EXPLAINER: Breaking down Biden’s Iran problem

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Atomic Energy Organization of Iran

In this photo released by the Atomic Energy Organization of Iran, spokesman of the organization Behrouz Kamalvandi, center, briefs the media while visiting Fordo nuclear site near Qom, south of Tehran, Iran Saturday, Nov. 9, 2019. Joe Biden has an Iran problem. And, its getting more complicated by the day. Thanks to provocative moves by Iran and less-than-coherent actions by the outgoing Trump administration, the president-elect is facing an increasingly uncertain situation when it comes to Iran, a decades-long American nemesis that has been a target of blame for much of the Middle East's instability, (Atomic Energy Organization of Iran via AP)

WASHINGTON – Joe Biden has an Iran problem. And, it’s getting more complicated by the day.

Thanks to provocative moves by Iran and less-than-coherent actions by the outgoing Trump administration, the president-elect is facing an increasingly uncertain situation when it comes to Iran, a decades-long American nemesis that has been a target of blame for much of the Middle East's instability.

In the past week alone, President Donald Trump’s team has dispatched B-52 bombers to the Persian Gulf in response to alleged Iranian attack planning and reversed an order to bring home the USS Nimitz, the only U.S. aircraft carrier in the region.

On Monday, Iran not only announced it had resumed advanced uranium enrichment in violation of the 2015 nuclear deal but also seized a South Korean-flagged oil tanker and its crew. This combustible combination coming just two weeks before the president-elect’s inauguration threatens to derail or at least delay Biden's hopes to return the U.S. to the nuclear accord that Trump withdrew from in 2018.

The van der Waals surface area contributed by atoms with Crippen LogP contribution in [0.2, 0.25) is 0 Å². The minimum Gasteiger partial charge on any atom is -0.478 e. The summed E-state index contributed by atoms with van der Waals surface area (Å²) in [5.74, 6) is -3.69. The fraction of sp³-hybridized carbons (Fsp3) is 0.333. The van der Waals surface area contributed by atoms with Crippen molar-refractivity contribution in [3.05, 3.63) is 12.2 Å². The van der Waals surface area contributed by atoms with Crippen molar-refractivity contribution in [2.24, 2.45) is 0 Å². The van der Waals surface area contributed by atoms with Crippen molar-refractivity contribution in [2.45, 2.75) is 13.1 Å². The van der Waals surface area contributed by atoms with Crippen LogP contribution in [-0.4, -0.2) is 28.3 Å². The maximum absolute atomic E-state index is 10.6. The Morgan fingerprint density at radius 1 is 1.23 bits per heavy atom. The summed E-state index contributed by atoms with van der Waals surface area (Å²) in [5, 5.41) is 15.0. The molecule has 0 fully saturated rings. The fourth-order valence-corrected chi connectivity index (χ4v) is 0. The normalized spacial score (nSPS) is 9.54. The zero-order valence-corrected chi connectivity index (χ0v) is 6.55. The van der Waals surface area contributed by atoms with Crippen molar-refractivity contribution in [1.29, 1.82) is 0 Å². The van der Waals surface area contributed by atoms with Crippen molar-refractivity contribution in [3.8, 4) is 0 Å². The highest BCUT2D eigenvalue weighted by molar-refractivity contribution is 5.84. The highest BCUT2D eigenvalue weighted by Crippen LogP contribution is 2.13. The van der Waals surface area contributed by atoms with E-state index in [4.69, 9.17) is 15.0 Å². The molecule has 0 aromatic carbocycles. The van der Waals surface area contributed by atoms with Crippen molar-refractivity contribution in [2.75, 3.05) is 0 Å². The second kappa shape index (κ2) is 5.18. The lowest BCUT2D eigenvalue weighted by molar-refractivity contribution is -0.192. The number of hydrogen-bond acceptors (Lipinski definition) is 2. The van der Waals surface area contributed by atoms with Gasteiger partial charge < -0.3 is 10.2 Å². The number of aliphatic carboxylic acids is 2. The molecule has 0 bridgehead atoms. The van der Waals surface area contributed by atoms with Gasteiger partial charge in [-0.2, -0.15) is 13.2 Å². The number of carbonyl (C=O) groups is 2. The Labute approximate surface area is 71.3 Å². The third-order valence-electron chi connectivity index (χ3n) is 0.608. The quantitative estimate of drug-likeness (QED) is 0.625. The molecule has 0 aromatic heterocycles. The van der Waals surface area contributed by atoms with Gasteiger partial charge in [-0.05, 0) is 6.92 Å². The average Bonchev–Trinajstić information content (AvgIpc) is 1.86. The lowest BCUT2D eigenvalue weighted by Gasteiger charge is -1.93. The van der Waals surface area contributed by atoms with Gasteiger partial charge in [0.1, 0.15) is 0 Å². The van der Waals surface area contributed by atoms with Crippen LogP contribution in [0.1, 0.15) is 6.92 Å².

A look at the latest developments:

DOES THIS AMOUNT TO A DANGEROUS ESCALATION OF TENSIONS?

Concerns have run high for some weeks about Iran stoking tensions, particularly around the Jan. 3 one-year anniversary of the U.S. killing of a top Iranian general in Iraq. U.S. officials have been on heightened alert for possible retaliation from Iran, including from allied militia in Iraq that have previously launched rockets at U.S. facilities in the country.

Although neither the enrichment announcement nor the seizure of the South Korean-flagged ship appeared linked to the death of the general, the two moves did raise tensions in the region, which has long been unpredictable.